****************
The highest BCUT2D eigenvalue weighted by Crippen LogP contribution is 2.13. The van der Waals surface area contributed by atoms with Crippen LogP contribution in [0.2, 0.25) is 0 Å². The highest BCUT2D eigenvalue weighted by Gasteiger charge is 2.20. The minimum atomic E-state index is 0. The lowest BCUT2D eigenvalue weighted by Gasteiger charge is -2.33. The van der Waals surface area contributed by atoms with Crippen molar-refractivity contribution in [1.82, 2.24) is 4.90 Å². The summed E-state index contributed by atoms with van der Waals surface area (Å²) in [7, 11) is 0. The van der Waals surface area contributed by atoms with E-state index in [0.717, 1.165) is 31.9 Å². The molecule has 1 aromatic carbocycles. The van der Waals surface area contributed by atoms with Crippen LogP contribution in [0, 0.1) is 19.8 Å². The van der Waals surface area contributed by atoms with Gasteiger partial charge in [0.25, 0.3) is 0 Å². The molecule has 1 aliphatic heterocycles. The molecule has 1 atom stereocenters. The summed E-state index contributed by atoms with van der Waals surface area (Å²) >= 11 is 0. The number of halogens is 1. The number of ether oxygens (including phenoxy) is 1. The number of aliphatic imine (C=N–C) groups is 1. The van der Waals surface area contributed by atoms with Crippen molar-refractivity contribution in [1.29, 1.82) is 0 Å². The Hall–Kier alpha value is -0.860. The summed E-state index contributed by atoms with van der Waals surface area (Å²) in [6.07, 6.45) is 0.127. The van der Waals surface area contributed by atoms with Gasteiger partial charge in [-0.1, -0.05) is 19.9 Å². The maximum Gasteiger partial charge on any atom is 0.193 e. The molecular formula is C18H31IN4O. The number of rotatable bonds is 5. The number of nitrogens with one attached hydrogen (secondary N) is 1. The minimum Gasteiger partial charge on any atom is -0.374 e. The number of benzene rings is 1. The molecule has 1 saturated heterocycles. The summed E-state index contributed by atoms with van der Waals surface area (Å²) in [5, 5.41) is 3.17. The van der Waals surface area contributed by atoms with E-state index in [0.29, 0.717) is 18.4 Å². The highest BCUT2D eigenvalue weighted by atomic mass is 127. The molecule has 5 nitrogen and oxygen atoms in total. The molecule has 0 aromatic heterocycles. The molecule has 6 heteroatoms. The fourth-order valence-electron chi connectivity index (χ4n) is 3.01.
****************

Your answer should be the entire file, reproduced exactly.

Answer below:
The highest BCUT2D eigenvalue weighted by Crippen LogP contribution is 2.13. The van der Waals surface area contributed by atoms with Crippen LogP contribution in [0.2, 0.25) is 0 Å². The highest BCUT2D eigenvalue weighted by Gasteiger charge is 2.20. The minimum atomic E-state index is 0. The lowest BCUT2D eigenvalue weighted by Gasteiger charge is -2.33. The van der Waals surface area contributed by atoms with Crippen molar-refractivity contribution in [1.82, 2.24) is 4.90 Å². The summed E-state index contributed by atoms with van der Waals surface area (Å²) in [7, 11) is 0. The van der Waals surface area contributed by atoms with E-state index in [0.717, 1.165) is 31.9 Å². The molecule has 1 aromatic carbocycles. The van der Waals surface area contributed by atoms with Crippen LogP contribution in [0, 0.1) is 19.8 Å². The van der Waals surface area contributed by atoms with Gasteiger partial charge in [0.25, 0.3) is 0 Å². The molecule has 1 aliphatic heterocycles. The molecule has 1 atom stereocenters. The summed E-state index contributed by atoms with van der Waals surface area (Å²) >= 11 is 0. The number of halogens is 1. The number of ether oxygens (including phenoxy) is 1. The number of aliphatic imine (C=N–C) groups is 1. The van der Waals surface area contributed by atoms with Crippen molar-refractivity contribution in [1.29, 1.82) is 0 Å². The Hall–Kier alpha value is -0.860. The summed E-state index contributed by atoms with van der Waals surface area (Å²) in [6.07, 6.45) is 0.127. The van der Waals surface area contributed by atoms with Gasteiger partial charge in [-0.1, -0.05) is 19.9 Å². The maximum Gasteiger partial charge on any atom is 0.193 e. The molecular formula is C18H31IN4O. The number of rotatable bonds is 5. The number of nitrogens with one attached hydrogen (secondary N) is 1. The minimum Gasteiger partial charge on any atom is -0.374 e. The number of benzene rings is 1. The molecule has 1 saturated heterocycles. The summed E-state index contributed by atoms with van der Waals surface area (Å²) in [5, 5.41) is 3.17. The van der Waals surface area contributed by atoms with E-state index in [0.29, 0.717) is 18.4 Å². The highest BCUT2D eigenvalue weighted by atomic mass is 127. The molecule has 5 nitrogen and oxygen atoms in total. The molecule has 0 aromatic heterocycles. The molecule has 6 heteroatoms. The fourth-order valence-electron chi connectivity index (χ4n) is 3.01.